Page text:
The Astronomical Hut also dates back to 1902 – the same year in which the Old Earthquake Vault was erected. It houses a passage instrument installed on a large stone plinth.
Synchronisation of seismic data
The centrepiece of the Astronomical Hut is the “passage instrument”, which is trained on the sky. It was used for the precise, astronomical determination of time, since atomic clocks and the like did not yet exist more than 100 years ago. An electrical impulse was amalgamated with the seismogram, allowing seismic data acquired at different locations around the world to be synchronised. Today, the passage instrument is only displayed in the Astronomical Hut on tour days.
Background information on the passage instrument (from Wikipedia and GeoDZ)
A passage instruments is used to observe the times of star transits on a vertical reticle and, as a result of its design – which is very compact compared to the meridian circle – is portable to a limited extent. In contrast to the meridian circle, it is not used for the observation of star positions, but for the astronomical determination of longitude and time.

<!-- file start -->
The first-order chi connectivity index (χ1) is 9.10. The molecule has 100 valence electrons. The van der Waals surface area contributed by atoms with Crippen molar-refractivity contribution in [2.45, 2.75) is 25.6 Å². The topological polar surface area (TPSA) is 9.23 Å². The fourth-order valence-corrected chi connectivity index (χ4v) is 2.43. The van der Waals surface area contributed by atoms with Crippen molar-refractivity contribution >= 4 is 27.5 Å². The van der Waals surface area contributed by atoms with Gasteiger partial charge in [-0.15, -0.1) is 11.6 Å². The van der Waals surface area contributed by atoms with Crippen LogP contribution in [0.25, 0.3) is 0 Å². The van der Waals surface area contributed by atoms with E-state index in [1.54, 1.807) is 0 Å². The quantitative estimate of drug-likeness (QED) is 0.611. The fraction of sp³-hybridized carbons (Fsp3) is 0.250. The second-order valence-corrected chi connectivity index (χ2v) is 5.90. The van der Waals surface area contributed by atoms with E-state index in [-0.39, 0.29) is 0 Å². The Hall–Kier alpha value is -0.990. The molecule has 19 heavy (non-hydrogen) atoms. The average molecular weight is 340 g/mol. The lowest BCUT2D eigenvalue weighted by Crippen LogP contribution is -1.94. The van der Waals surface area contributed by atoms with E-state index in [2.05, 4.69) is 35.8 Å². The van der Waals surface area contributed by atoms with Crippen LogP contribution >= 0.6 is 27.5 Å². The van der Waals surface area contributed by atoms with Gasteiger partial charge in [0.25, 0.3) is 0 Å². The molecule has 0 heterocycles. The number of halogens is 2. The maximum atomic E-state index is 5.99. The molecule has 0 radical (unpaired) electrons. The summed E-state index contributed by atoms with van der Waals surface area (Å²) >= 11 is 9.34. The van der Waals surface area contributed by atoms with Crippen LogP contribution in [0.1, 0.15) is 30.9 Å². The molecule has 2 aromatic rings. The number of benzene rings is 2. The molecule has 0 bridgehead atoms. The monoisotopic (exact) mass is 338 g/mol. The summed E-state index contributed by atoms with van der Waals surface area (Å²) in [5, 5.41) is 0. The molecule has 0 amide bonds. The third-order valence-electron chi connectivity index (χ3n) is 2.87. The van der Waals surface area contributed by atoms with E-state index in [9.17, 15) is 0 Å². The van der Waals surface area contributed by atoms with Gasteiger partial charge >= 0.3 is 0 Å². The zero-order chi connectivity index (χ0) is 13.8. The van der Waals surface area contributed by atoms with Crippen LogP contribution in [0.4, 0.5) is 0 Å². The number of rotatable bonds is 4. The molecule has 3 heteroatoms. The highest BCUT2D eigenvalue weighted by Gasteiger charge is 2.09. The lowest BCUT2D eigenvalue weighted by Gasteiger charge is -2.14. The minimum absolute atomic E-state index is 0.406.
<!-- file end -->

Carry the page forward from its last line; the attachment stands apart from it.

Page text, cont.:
One advantage of the passage instrument is its simple principle. However, the following adjustments must be ensured:
a) Horizontal position of the axis
b) Precise east-west direction of the axis
c) Optical axis and horizontal axis positioned at right angles
Residual errors are identified through special measuring arrangements and accounted for by correction variables. Meridian transit times are observed visually (using an impersonal micrometer), photographically or photoelectrically.